2001 Camille-Giroud Corton-Renardes Grand Cru $130: Perfect at 10 years. Bridges fruity with rustic. Not barnyard. Not forest floor but definitely farm-like. Savory. Holds the profile for hours. Like a gymnast with enough muscle to hold the pose on the rings and the agility to swing as well. OK. That got a bit much. What I am trying to say is¬† that Burgundy unlike any other wine excepting Barolo can hold a flavor profile from the top to the bottom providing a mark for a Summer California evening. The last few sips produce a plain yogurt flavor that is delicate without being sweet and perfectly balanced. I¬†think¬†this is good for you too. 12%
2006 Camille-Giroud Corton Les Rognet Grand Cru $86: Young and feral. On a savage tear [ed. wha?] destined for integration and balance. Right now this wine is raring to go. Another wild savory beast. The wine could handle roast beef. We had steak strips. Did not settle down over four hours. Not quite Mixed Martial Arts here but definitely a roughneck Burgundy in a refined Elizabethan style. Think Jason Stratham, Shakira, Packers QB. I will wait at least a couplathree years for the next taste. 13%
What does it mean…a Grand Cru wine from Burgundy? Grand Cru wines are produced from the small number of the best vineyard sites in the C√¥te d’Or, as strictly defined by the AOC laws. Grand Cru wines make up 2% of the production at 35 hectoliters per hectare. These wines are generally produced in a style meant for cellaring, and typically need to be aged a minimum of 5‚Äì7 years. The best examples can be kept for more than 15 years. Grand Cru wines will only list the name of the vineyard as the appellation – such as Corton or Montrachet – on the wine label, plus the Grand Cru term, but not the village name. Translation: These are the wines made from the best parts of the vineyards, typically the hilltops in Burgundy. They are the oldest vines from the most prized sections. Grand Cru vines have proven their exceptional ability to yield the most lovely wines consistently for centuries. The two vineyards Les Rognet and Corton-Renardes are small sections of the greater Corton vineyard. They are rare and very very special.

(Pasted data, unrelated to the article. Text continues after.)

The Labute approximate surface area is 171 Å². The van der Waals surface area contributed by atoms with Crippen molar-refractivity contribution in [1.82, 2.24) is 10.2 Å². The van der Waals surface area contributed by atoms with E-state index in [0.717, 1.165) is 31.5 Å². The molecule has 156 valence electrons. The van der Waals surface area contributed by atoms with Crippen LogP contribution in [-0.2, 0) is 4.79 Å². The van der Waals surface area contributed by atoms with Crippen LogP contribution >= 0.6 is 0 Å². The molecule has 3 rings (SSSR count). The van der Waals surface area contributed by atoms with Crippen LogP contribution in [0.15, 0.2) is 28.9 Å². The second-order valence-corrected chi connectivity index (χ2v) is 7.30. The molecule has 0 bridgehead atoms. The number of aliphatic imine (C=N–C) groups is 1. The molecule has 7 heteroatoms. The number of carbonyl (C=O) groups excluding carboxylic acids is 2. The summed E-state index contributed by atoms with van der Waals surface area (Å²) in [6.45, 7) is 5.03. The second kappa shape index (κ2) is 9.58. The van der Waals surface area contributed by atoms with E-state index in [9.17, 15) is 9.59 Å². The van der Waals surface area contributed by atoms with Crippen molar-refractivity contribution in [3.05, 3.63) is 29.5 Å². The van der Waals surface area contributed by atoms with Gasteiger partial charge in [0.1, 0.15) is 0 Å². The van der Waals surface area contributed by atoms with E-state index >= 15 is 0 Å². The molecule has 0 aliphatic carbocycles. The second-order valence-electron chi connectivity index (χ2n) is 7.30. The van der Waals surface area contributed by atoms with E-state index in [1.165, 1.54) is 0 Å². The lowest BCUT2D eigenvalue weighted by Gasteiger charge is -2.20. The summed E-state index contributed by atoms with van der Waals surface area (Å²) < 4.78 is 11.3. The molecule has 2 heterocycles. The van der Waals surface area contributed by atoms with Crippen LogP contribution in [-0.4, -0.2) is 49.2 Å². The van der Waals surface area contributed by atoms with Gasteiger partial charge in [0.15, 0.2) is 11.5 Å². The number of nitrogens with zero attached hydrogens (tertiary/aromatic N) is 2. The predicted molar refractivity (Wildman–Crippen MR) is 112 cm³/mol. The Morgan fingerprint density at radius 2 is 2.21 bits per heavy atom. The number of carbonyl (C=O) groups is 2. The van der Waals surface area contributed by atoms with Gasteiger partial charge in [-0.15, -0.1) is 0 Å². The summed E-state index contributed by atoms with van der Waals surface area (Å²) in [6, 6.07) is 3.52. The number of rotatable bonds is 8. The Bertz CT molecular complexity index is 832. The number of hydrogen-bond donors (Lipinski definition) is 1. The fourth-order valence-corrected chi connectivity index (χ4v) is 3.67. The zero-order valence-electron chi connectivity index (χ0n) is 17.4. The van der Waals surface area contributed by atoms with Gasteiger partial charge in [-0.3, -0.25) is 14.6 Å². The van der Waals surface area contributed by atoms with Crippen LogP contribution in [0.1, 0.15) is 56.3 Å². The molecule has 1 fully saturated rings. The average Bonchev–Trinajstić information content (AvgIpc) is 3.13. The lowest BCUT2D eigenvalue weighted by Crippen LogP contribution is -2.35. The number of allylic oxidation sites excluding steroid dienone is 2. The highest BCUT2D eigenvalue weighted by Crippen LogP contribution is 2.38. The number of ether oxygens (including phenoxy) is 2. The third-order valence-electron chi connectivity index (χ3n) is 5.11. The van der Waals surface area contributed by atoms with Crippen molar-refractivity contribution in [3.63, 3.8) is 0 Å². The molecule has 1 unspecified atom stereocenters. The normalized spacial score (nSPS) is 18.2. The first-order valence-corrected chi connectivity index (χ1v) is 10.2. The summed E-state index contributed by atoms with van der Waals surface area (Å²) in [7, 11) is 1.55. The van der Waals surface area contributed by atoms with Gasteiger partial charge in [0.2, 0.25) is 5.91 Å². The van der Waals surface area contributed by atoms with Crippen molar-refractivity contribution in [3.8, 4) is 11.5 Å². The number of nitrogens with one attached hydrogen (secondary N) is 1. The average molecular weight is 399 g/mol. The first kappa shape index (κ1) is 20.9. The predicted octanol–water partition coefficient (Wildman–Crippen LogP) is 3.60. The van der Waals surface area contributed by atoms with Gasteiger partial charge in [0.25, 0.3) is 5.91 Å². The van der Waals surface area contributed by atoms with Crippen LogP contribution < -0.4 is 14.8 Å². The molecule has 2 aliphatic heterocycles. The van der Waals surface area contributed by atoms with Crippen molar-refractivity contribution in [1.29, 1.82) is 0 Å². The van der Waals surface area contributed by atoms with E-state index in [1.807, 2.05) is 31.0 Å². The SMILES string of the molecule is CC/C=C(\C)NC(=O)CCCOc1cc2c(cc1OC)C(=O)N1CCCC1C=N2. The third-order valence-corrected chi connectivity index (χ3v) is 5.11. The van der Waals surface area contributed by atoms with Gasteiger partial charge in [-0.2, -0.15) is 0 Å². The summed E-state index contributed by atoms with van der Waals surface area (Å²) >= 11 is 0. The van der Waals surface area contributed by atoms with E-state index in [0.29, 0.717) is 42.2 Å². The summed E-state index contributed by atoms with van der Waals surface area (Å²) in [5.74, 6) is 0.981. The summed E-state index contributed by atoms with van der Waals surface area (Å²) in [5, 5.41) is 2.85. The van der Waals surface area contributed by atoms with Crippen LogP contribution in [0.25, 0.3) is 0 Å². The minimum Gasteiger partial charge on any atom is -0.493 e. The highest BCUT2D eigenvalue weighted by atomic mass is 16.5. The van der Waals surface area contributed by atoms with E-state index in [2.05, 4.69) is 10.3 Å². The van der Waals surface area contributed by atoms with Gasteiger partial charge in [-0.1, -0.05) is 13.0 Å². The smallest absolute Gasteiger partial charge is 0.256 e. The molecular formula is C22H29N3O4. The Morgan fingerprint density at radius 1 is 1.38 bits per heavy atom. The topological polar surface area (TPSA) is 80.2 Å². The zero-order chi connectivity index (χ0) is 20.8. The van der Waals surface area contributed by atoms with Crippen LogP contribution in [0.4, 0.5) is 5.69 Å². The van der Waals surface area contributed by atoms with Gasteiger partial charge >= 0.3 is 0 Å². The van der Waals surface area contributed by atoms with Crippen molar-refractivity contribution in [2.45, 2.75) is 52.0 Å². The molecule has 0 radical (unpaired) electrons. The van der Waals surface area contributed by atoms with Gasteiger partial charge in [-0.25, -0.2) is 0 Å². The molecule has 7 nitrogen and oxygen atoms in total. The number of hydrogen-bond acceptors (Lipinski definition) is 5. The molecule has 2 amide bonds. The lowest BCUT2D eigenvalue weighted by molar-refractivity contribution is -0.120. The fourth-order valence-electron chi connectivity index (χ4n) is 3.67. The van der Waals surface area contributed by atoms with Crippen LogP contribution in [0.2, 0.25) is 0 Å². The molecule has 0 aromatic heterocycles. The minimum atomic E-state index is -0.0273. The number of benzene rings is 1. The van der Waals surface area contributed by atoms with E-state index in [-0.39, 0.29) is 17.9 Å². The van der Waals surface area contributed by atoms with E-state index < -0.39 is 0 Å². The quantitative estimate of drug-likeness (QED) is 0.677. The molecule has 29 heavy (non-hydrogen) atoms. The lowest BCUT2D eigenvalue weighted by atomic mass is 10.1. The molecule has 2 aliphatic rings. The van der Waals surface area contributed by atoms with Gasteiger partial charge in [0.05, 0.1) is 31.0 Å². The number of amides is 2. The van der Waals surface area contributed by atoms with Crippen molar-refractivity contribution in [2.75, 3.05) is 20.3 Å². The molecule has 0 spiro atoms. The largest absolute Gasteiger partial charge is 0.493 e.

Here is a nice report on Maison Camille-Giroud from a Burgundy lover. I enjoyed reading about the changeover in ownership and the role of Becky Wasserman as Managing Director. She is well loved for good reason.
Every Grand Cru is not a great wine. The vintage counts too. We covered a 2006 Delarche Corton-Renardes in late 2010 and were less than thrilled. Such is the risk when buying great Burgundy wines.
2008 Maranges Domaine Michel Sarrazin et Fils $34: Bought from North Berkeley Wines. Spicy, lean. Nice but not so great. A bit lean for our taste. We know you’re supposed to drink wine with food but…Burgundy is almost the only wine we like to drink on its own. This pales next to the CGs. Of course it costs half as much. But then again…if you are going to drink Burgundy you really should drink as much of the best as you can afford…and acquire. 13%
David Croix winemaker for Camille-Giroud is very young – not yet 30! – and he makes very good wines. There are two go-to Burgundy winemakers for us these days: David Croix and Anne Gros. This was Croix’s show. Mme. Gros is on deck!